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I'm writing a Bachelor thesis on the symmetries of the Platonic Solids. However, I'm not very strong in geometry and I start the thesis by proving that there are only 5 Platonic Solids. When I define a regular polytope (the majority of the thesis deals with polyhedrons of course, but I'm also showing a few examples of higher dimensional regular polytopes such as the $n$-simplex) I'm uncertain about how to properly define it without including too much geometry, since it's not my main focus. If I define the regular polygon, is it then enough to say that a regular $n$-polytope is an $n$-polytope whose facets are regular $(n-1)$-polytopes, which implies recursion down to $n=2$?

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No. The angles between the facets also have to be equal. Otherwise you could, for example, glue two regular tetrahedra together and get a polytope with six triangular faces.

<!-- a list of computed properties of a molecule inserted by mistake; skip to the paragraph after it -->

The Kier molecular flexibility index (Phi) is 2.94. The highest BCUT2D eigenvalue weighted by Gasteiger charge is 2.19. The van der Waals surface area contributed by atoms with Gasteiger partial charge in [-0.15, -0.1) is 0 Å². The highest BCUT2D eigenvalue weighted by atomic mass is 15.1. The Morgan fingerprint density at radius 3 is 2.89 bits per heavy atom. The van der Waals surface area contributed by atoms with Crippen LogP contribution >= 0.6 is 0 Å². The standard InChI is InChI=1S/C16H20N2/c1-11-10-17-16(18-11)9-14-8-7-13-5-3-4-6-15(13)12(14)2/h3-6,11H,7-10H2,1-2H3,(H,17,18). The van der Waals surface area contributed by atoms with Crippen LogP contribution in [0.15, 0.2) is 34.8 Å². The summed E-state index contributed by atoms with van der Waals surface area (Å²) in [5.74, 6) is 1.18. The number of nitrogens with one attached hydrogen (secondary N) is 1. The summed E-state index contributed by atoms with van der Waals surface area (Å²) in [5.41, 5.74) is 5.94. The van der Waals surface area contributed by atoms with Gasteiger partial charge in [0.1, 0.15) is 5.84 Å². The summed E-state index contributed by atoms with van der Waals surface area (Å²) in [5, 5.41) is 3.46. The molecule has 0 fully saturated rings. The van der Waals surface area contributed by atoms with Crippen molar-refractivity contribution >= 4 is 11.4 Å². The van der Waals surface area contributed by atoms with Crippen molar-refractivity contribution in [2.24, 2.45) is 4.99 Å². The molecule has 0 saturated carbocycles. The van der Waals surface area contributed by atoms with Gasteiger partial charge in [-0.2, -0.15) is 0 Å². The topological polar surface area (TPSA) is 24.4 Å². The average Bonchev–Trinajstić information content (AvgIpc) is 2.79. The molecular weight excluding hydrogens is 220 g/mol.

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  • $\begingroup$ Right, of course. I'll add that as well, but would it then be a sufficient "explanation"? Maybe definition is too strong a word for what I intend to write. $\endgroup$
    – Auclair
    Mar 31 '16 at 21:20
  • $\begingroup$ I'm not sure if that is sufficient for all dimensions or not. The Wikipedia defines them in terms of symmetries: en.m.wikipedia.org/wiki/Regular_polytope $\endgroup$ Mar 31 '16 at 21:42
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It is not enough to say that all its $n-1$ facets are regular. This includes for example the uniform and Johnson solids. It is sufficient to add that they must be also be congruent and the same number meet around any vertex.

A more succinct definition is based on the idea of flags. For this purpose a flag is a connected or incident set of $j$-faces, for one face of each $0 \leq j \leq (n-1)$. We can then say that:

A polytope is regular if its symmetries are transitive on its flags.

That is to say, under any symmetry transformation of the polytope, the flags are permuted into each other.

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